If you are opposed to the creation of a British football team then you might like to email Craig Reedie at firstname.lastname@example.org
Why only for the Olympics? What is so special about the Olympics that we have to merge our football teams? And if we merge them for the Olympics then why not just merge them for all competitions? It seems to me that certain people are more interested in the Olympics than they are in football. Football fans, be they English, Scottish, Welsh or Northern Irish, should oppose a British football team.
Three years later I'm delighted to read that Sir Craig Reedie has recently failed to win election to the International Olympic Committee executive board. IOC president Jacques Rogge offered the following words of condolence:
"I understand the natural disappointment and you are a great sport and come from a country that invented sportsmanship. You have our total confidence."
Scots invented a lot of things - great and wondrous things - but, with the greatest of respect Jacques, I don't think sportsmanship was one of them.
Craig Reedie was knighted in the 2006 New Year's Honours list, one of many involved in the London 2012 bid to have been gifted a gong for their services to Britishness.
"In 1980, in Moscow, I shared a room with Allan Wells, a fervently patriotic Scot, and me an equally patriotic Englishman. We never gave that a thought. The Olympics was and is far larger than that.
"I want to see young Scottish footballers have the chance to be part of it in 2012, and I rather fancy there will be many young Scots who would like to be part of it as well.
"We are committed to a GB football team. I have said it before: There will be a GB football team.
I'm not so sure that Allan Wells could give a tartan toss about a British team. In a 2000 Daily Mirror interview on whether there should be a Sporting Devolution and a Scottish team, Wells offered the following:
Wells said: "Nothing could compare to winning gold at the Olympics and I felt very proud to win it for Great Britain.
"But I'm a Scotsman first and foremost. That's my country and most Scots are deeply patriotic. It means everything to them.
"I would love to see more Scots on the medal podium and enjoying that success. It makes everyone feel so proud."
Hardly unequivocal. When I was a kid I was such a huge fan of Seb Coe that I whined on to my mum until she bought me the same Nike trainers that he ran in, much to her annoyance. But these days I think Seb Coe is a complete bell-end. His insistence on a British football team has nothing to do with football or the wishes of the fans, it is purely political and driven by his fanaticism for making the 2012 Olympics a success. He knows that it is football that will generate the huge crowds and interest that he wishes to see. The Olympics needs football, football does not need the Olympics.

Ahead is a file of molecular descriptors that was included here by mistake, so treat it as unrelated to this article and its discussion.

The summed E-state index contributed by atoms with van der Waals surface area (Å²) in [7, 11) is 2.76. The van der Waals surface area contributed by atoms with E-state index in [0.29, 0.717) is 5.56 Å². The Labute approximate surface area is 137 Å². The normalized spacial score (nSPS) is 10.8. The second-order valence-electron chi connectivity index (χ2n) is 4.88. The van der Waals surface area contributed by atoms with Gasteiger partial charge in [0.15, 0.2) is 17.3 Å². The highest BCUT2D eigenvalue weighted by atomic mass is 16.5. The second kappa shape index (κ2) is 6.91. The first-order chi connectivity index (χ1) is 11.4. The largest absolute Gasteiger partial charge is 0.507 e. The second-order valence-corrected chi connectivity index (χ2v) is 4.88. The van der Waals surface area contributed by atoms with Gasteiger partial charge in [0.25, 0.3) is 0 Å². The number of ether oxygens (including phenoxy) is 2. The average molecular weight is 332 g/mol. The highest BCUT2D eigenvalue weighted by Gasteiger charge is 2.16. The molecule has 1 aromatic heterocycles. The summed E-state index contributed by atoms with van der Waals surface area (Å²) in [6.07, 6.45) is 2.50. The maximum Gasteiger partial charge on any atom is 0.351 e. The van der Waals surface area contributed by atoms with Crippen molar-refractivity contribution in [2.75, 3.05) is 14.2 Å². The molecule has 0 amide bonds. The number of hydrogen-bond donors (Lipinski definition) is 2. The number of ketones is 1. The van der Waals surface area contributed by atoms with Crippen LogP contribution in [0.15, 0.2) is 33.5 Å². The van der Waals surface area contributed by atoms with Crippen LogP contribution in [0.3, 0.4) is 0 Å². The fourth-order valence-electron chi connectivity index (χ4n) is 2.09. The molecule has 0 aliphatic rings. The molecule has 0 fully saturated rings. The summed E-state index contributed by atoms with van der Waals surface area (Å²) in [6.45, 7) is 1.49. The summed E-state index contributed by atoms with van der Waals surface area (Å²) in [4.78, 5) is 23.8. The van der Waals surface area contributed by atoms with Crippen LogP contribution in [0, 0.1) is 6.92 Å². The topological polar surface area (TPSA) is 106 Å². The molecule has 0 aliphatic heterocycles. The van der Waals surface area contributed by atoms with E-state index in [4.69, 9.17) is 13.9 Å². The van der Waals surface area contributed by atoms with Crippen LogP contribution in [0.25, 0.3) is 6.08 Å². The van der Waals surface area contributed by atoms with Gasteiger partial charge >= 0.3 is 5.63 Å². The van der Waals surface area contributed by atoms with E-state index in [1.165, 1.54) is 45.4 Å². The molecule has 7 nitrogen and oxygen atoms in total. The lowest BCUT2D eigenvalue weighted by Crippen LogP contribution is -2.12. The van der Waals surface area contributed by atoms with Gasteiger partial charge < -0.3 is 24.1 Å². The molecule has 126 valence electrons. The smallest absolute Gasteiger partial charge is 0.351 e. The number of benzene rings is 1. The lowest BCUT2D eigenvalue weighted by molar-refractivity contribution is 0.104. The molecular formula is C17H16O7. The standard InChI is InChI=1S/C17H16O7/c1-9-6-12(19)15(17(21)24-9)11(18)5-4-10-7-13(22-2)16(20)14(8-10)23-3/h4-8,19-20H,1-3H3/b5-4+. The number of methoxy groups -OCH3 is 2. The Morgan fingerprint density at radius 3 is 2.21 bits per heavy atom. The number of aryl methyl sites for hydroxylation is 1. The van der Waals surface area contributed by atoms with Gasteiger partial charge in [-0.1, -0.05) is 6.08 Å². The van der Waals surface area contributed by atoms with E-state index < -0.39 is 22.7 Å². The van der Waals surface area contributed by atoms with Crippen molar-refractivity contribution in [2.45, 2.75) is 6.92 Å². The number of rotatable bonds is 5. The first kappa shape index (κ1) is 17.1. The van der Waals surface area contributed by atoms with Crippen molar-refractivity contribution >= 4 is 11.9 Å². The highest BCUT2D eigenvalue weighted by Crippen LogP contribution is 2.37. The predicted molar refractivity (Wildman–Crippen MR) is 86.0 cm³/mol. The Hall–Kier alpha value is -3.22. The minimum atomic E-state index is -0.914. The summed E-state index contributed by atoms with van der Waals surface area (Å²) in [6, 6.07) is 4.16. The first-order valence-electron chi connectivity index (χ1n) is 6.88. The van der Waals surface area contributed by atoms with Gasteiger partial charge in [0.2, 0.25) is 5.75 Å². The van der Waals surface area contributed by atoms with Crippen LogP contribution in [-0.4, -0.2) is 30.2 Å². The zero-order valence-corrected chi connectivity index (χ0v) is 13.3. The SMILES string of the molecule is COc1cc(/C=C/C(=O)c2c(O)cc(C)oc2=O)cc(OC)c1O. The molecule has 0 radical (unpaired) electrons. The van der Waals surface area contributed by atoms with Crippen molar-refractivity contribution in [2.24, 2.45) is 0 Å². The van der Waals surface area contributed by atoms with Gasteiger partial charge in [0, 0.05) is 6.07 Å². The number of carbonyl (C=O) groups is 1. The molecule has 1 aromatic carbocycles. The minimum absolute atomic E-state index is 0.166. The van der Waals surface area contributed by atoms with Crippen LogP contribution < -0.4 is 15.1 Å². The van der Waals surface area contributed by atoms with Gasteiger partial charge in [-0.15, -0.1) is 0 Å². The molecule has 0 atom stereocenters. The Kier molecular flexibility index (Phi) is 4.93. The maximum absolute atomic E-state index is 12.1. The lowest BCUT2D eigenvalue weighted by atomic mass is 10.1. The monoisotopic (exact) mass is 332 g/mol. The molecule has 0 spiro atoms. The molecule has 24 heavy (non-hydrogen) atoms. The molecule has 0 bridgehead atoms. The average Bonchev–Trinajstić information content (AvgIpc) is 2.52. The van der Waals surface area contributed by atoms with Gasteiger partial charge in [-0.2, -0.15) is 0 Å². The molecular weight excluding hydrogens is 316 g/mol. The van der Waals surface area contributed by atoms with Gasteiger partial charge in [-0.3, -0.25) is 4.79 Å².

Coe is aided and abetted by Lord Moynihan, who uses the same fatalistic language:
We must have a team at the 2012 Games, and we will have a team.
The Union flag fluttered in the away end at Hampden during a Scotland game for the first time since England last visited, back in 1999...Some of this lingering distaste was evident last night. "You're just a small part of England," sang their impressively vocal fans. There later came the perhaps more wounding "Are you England in disguise?" as Scotland struggled to break down their doughty opponents. "Are you Rangers in disguise?" was the predictable response from the Tartan Army.
In anticipation of a British team Gordon Brown has even approached a fellow Scot, and England hater, Alex Ferguson, to manage it:
"I have talked to him about it," Mr Brown said on BBC1's Olympic Breakfast.
"I think he would have to be approached formally by the relevant authorities but he is one of the people mentioned and he has not turned it down."
What the fuck? When did it become the business of the Prime Minister to appoint football managers?
Warning: This is not politically correct!
Just 0.34 Englishmen in the average Arsenal line-up!
However, to the horror of Arsne Wenger, FIFA have just approved a motion to support a quota of at least six home-grown players in club football teams. I expect it will be declared illegal in England and ignored, but it may well lead to a European-wide debate on the issue of foreign players destroying the character of our national leagues.